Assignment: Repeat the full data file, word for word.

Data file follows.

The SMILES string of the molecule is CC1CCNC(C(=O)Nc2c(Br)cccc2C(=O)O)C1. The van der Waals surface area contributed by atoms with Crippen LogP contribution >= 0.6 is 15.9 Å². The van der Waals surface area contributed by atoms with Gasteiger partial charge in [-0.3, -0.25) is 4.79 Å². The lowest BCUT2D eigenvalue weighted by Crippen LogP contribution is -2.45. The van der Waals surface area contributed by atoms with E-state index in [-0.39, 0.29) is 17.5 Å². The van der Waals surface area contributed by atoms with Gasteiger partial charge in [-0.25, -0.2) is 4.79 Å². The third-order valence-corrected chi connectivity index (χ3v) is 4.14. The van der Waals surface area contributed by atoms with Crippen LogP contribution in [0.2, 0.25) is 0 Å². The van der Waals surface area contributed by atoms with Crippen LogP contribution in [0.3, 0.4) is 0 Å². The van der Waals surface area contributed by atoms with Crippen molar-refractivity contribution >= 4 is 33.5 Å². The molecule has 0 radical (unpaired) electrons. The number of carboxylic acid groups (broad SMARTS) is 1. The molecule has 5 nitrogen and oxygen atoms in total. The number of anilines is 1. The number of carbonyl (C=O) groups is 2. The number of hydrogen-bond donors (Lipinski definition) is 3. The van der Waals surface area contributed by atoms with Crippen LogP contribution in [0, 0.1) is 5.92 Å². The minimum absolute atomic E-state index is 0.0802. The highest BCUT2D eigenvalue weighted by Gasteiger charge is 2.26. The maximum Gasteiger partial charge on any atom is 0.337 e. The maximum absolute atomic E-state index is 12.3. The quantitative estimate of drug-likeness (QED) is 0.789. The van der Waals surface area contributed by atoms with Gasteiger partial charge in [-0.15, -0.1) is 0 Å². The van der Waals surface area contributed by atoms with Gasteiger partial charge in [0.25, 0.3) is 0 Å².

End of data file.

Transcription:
The SMILES string of the molecule is CC1CCNC(C(=O)Nc2c(Br)cccc2C(=O)O)C1. The van der Waals surface area contributed by atoms with Crippen LogP contribution >= 0.6 is 15.9 Å². The van der Waals surface area contributed by atoms with Gasteiger partial charge in [-0.3, -0.25) is 4.79 Å². The lowest BCUT2D eigenvalue weighted by Crippen LogP contribution is -2.45. The van der Waals surface area contributed by atoms with E-state index in [-0.39, 0.29) is 17.5 Å². The van der Waals surface area contributed by atoms with Gasteiger partial charge in [-0.25, -0.2) is 4.79 Å². The third-order valence-corrected chi connectivity index (χ3v) is 4.14. The van der Waals surface area contributed by atoms with Crippen LogP contribution in [0.2, 0.25) is 0 Å². The van der Waals surface area contributed by atoms with Crippen LogP contribution in [0.3, 0.4) is 0 Å². The van der Waals surface area contributed by atoms with Crippen molar-refractivity contribution >= 4 is 33.5 Å². The molecule has 0 radical (unpaired) electrons. The number of carboxylic acid groups (broad SMARTS) is 1. The molecule has 5 nitrogen and oxygen atoms in total. The number of anilines is 1. The number of carbonyl (C=O) groups is 2. The number of hydrogen-bond donors (Lipinski definition) is 3. The van der Waals surface area contributed by atoms with Crippen LogP contribution in [0, 0.1) is 5.92 Å². The minimum absolute atomic E-state index is 0.0802. The highest BCUT2D eigenvalue weighted by Gasteiger charge is 2.26. The maximum Gasteiger partial charge on any atom is 0.337 e. The maximum absolute atomic E-state index is 12.3. The quantitative estimate of drug-likeness (QED) is 0.789. The van der Waals surface area contributed by atoms with Gasteiger partial charge in [-0.15, -0.1) is 0 Å². The van der Waals surface area contributed by atoms with Gasteiger partial charge in [0.25, 0.3) is 0 Å².